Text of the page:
BANGKOK: The government’s emergency response centre said it saw commuting on Saturday at 40% of normal figures and wanted to see that down to 10% to defeat the virus spread. Incidences of infection are now higher outside Bangkok with areas of heightened concern linked to the now shut entertainment industry.
The latest figures from the Covid 19 emergency centre in Thailand which show two new deaths but indicate that the government’s emergency response has, at least, established some control over the outbreak even though it is early days yet. A large number of infections, even in the best-case scenario, are expected between now and the middle of April.
Thailand announced 136 new infections with two more additional deaths. The latest update was provided after 1pm by doctors working with Thailand’s Disease Control Department at the Ministry of Public Health including Dr Anupong Suchariyakul. 21 of the new infections were among foreigners.
It follows comments by the Supreme Commander of the Thai Armed Forces and Covid 19 administration security supremo, General Pornpipat Benyasri, last week indicating that a figure of 2,000 infections in the coming week or so would indicate success for Thailand’s current social distancing efforts.
The security chief also indicated that this might obviate the necessity for a 24-hour curfew or lockdown under this emergency.
Two more deaths, a Yala man and Bangkok woman
Today’s figures, unfortunately, include the deaths of two more people, a 54-year-old man from Yala and a 56-year-old woman from Bangkok. This brings the total number of deaths in Thailand to 9.
There are reported to be 23 people requiring intensive care fighting the virus in its most extreme form while the average age of those infected is relatively low at 40 years.
Top government official argues that there may still be 17,000 infections by mid-April
However, on Monday, Dr Taweesin Visanuyothin, a spokesman for the Covid 19 administration centre still warned that the country could be facing up to 17,000 infections by mid-April based on current modelling by its disease control experts and the compliance rate by the public which the centre only estimates to date at 50%.
Commuting still at 40% of normal this Saturday – not acceptable to officials at Covid 19 emergency centre
This was supported, said Dr Taweesin, by figures from transit authorities on Saturday which showed that internal commuting in the kingdom was still at 40%.
He said that for the social distancing measures in the country to prove successful, this figure must fall to 10%.
Dr Taweesin explained that if there is 80% cooperation or compliance, then Thailand can hope to contain the infection number to under 8,000 by mid-April.
Figures quoted by the government based on expert advice and accurate data says top doctor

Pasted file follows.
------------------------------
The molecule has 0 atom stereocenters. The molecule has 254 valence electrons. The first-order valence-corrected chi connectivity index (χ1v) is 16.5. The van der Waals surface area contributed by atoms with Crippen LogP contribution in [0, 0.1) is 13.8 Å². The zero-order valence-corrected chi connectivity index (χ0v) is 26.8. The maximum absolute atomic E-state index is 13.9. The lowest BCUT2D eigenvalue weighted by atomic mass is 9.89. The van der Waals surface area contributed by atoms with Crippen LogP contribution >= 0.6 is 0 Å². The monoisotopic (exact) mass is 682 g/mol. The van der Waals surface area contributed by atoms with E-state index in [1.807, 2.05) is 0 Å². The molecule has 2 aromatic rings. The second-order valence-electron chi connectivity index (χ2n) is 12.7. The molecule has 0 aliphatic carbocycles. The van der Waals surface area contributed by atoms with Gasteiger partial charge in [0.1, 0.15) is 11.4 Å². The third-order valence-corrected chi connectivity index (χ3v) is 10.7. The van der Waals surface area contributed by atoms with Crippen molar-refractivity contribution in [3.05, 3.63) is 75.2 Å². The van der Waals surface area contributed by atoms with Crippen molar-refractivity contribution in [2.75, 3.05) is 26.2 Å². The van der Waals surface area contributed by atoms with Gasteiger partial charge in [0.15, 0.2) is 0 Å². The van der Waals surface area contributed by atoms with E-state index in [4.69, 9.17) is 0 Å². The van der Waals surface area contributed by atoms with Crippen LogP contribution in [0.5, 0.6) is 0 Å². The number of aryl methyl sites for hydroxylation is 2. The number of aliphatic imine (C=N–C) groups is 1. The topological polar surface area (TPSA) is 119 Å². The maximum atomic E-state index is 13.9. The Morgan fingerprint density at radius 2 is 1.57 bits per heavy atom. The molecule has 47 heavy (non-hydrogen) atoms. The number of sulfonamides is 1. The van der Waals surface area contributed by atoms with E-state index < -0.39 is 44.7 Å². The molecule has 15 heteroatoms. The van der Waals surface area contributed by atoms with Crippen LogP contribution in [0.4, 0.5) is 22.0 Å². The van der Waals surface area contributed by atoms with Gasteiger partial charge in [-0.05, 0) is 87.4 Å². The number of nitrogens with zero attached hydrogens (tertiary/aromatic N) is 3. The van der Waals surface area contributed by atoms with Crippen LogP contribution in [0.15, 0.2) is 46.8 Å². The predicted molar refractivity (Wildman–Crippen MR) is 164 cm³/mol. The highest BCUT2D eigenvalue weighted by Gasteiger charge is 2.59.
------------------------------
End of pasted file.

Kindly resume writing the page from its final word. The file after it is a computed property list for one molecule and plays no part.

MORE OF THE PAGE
Dr Taweesin said the current figures being advised by the government and its spokespeople were based on expert analysis using undistorted data and models.
He rejected any suggestion that the numbers being quoted by officials were creating confusion. He also dismissed a range of outlandish figures and predictions for deaths thrown at him by some media questioners.
The disease control expert said the government’s figures had been worked on to advise the emergency leadership at this time.
New infections now coming from outside Bangkok
One notable facet of the new data is that the growth in infections has now swung to the provinces outside of Bangkok.
Despite this, the areas of infection still of most concern to the government are those associated with foreigners.
This pattern was highlighted and outlined weeks ago by an expert emergency committee which produced a key report that was used for guidance by the government before the emergency.
Tourism areas emerging as centres of infection
The areas that have emerged as places of heightened concern mirror the early projections of that report except for Chiang Mai in northern Thailand.
On Monday, the Covid 19 administration centre highlighted certain areas that are being kept under close watch. They include the Bangkok Metropolitan Region, Chonburi, Phuket, Krabi and Ubon Ratchathani in the northeast.
The four southern provinces of Narathiwat, Pattani, Songkhla and Yala have also emerged as a hotspot. One of the reasons for this is a cluster of infections associated with a religious pilgrimage to Malaysia.
Another hotspot is Sak Kaeo province because of its proximity to Poipet in Cambodia where many Thais visited and also worked prior to the emergency.
Phuket now under nightly curfew with 2 foreigners among 9 new cases announced on Monday
A key hotspot is Phuket where a nightly curfew is now in effect.
On Monday, the island reported 9 new infections, two of them foreigners.
One was a 35-year-old Canadian teacher at an international school on the popular resort island. He only came down sick with the virus on March 25th. He had, before this, visited the Patpong entertainment district.
The second was a 42-year-old French tourist who arrived in Thailand on March 9th and became sick on March 18th. He was also a visitor to the popular but now closed tourist haunt on the island.
Many of the Thais infected in Phuket, including 6 women either worked in the entertainment centre in Patpong providing massage services or the tourist trade.
One Thai man was a flower seller who operated in the nightlife area.